Former Renault team principal Flavio Briatore has hit out at the FIA for having employees who “aren’t up to the job”, following the delay in announcing Sergio Pérez’s penalty at the Singapore Grand Prix.
Pérez drove flawlessly at last weekend’s race at the Marina Bay Circuit, where he overtook polesitter Charles Leclerc within the first 30 metres of the race and controlled the entirety of it from the front.
However, the Mexican was investigated by the FIA after the race, due to an investigation into whether he dropped too far beyond the Safety Car on multiple occasions.
Bizarrely, the race stewards didn’t look into the incident during the race and instead announced their decision two hours after Pérez crossed the line.
In that time, the podium and post-race press conference had taken place, all whilst there was the chance that the Red Bull driver could be stripped of the win.
The outcome of the steward’s decision saw Pérez awarded with a reprimand, a five-second time penalty and two penalty points onto his superlicence.
It meant that instead of winning the race by seven seconds, he only won the race by two.
Briatore was left aggrieved by the way the FIA handled the investigation, after believing that perhaps Leclerc would’ve driven more aggressively if it was announced during the race that Pérez would get a five-second time penalty.
The Italian admitted that the way it was dealt with “can’t happen”.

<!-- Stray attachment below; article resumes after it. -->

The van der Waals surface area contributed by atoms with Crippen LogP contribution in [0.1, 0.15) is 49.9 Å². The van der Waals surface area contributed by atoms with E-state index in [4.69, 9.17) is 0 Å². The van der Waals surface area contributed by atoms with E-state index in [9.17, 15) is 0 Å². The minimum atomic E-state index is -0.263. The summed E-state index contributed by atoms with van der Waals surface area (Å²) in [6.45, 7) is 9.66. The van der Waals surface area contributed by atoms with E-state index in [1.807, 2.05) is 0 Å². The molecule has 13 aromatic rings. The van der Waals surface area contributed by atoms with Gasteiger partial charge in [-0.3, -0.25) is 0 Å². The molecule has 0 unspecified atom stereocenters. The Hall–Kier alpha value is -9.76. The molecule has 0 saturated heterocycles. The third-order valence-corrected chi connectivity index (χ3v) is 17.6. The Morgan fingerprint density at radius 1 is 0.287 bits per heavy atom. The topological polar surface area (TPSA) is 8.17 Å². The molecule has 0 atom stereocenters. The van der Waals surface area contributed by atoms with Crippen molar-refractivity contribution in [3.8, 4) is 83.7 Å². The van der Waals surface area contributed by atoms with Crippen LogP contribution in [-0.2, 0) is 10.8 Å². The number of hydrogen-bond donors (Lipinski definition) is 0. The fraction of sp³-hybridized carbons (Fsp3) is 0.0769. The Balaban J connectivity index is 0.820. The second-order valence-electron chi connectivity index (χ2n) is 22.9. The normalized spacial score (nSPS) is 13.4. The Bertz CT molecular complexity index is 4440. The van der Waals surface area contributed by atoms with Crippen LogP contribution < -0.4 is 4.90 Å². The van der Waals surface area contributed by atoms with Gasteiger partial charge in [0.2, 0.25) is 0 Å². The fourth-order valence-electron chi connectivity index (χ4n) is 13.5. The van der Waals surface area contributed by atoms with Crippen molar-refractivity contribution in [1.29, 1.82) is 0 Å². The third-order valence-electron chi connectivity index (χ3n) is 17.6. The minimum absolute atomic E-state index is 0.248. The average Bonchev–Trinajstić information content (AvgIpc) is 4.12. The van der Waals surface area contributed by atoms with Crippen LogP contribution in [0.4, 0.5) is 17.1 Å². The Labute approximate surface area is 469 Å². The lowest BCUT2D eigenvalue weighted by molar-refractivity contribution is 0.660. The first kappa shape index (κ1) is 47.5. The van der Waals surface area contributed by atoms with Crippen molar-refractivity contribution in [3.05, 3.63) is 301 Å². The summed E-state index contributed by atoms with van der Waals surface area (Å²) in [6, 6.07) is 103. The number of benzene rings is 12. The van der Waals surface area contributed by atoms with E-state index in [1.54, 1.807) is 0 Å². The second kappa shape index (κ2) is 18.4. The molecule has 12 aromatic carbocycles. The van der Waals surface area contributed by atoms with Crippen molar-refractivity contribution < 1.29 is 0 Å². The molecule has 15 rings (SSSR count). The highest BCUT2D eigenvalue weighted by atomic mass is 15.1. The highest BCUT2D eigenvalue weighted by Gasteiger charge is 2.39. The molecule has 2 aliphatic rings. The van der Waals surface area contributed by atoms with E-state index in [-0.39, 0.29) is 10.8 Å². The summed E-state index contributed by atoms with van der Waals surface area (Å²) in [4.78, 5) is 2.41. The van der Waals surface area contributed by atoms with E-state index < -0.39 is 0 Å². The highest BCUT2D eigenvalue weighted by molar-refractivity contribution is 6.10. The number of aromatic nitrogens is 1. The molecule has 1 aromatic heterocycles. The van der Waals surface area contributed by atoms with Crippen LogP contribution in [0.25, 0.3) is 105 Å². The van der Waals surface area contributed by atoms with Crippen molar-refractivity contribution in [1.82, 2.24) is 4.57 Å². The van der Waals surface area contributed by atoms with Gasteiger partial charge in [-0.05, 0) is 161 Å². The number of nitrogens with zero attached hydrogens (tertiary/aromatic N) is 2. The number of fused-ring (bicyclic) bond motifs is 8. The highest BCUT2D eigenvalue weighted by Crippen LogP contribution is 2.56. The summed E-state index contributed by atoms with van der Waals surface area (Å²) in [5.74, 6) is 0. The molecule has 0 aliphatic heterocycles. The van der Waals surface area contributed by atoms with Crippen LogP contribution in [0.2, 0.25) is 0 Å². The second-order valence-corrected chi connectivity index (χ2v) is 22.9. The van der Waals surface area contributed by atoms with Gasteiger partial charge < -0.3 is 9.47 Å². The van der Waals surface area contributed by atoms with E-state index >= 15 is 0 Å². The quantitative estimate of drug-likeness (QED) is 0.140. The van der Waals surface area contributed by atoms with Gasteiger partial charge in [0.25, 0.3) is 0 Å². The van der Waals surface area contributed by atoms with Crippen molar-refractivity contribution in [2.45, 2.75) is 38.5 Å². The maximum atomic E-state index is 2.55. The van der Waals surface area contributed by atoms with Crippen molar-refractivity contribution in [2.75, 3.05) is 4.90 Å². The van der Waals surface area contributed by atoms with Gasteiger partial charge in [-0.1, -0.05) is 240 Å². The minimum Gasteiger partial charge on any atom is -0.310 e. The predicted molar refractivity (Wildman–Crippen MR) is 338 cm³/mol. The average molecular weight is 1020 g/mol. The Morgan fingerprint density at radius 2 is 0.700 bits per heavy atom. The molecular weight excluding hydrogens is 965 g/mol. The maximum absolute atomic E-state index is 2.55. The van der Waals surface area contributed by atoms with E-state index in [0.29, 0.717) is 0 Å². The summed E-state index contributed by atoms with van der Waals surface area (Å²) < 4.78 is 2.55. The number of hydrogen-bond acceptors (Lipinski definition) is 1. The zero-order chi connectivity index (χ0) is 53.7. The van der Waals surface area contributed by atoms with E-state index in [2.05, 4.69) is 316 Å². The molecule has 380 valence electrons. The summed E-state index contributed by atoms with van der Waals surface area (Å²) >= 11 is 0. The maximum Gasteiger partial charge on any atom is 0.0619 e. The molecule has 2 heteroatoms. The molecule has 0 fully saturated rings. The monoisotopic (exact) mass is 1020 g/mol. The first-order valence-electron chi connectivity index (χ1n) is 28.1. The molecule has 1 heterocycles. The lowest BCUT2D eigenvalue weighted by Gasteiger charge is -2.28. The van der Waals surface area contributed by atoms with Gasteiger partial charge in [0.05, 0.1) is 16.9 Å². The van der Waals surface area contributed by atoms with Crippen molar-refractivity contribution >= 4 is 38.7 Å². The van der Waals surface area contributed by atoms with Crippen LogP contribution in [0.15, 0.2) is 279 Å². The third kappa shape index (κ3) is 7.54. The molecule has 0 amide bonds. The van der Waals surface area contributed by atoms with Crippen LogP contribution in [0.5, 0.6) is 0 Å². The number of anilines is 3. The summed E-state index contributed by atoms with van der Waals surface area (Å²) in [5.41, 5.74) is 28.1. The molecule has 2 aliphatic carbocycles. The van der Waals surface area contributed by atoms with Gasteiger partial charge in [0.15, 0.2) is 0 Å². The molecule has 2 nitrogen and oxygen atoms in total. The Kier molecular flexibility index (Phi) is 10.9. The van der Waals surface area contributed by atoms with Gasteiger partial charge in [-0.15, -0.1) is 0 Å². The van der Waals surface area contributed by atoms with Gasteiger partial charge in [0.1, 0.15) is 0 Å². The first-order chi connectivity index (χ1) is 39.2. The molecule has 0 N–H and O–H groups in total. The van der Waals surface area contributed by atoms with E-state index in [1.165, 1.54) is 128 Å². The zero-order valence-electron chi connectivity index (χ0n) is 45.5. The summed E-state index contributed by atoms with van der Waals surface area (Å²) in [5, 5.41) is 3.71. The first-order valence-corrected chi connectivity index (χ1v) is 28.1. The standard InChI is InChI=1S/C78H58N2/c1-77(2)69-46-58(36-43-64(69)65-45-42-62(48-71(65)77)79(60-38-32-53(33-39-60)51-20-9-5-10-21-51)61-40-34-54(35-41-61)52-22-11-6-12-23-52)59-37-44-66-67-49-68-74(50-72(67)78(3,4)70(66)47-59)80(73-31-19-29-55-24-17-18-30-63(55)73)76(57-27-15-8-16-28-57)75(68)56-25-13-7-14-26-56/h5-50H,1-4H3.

“If I were at Ferrari I would have broken my computer,” Briatore said.
“Everyone has their way of governance, but what I can say is that what we saw on Sunday isn’t good for the sport or the show.
“They even had the podium ceremony, but let’s say there was more than a five-second penalty, Ferrari would have won the race two hours later. That can’t happen.
“Was it easier for the FIA to make their ruling given Leclerc finished seven seconds behind Perez? Absolutely, but if they had made a decision right away then perhaps Leclerc would have driven a different race.”
Many people are starting to become increasingly frustrated with the way the FIA are handling investigations, with no consistency appearing apparent.
Briatore believes that there are more issues in races today than there were when he held a team role, with him putting it down to there being more “professionals back then”.
“They [FIA] have people who aren’t up to the job,” said Briatore.
“There’s a problem at every race, even yesterday [Sunday].
“If there was an infraction, why must they wait hours to make a decision when they have everything they need to do so in minutes? It’s the FIA’s fault, not F1. They absolutely must change because a race and event can be ruined, which impacts the championship.
“The FIA must be run by professionals, this is key. The president must decide, it’s important to have a federation that is up to task of governing F1.
“Why didn’t this happen before? Simple, because there were professionals back then.”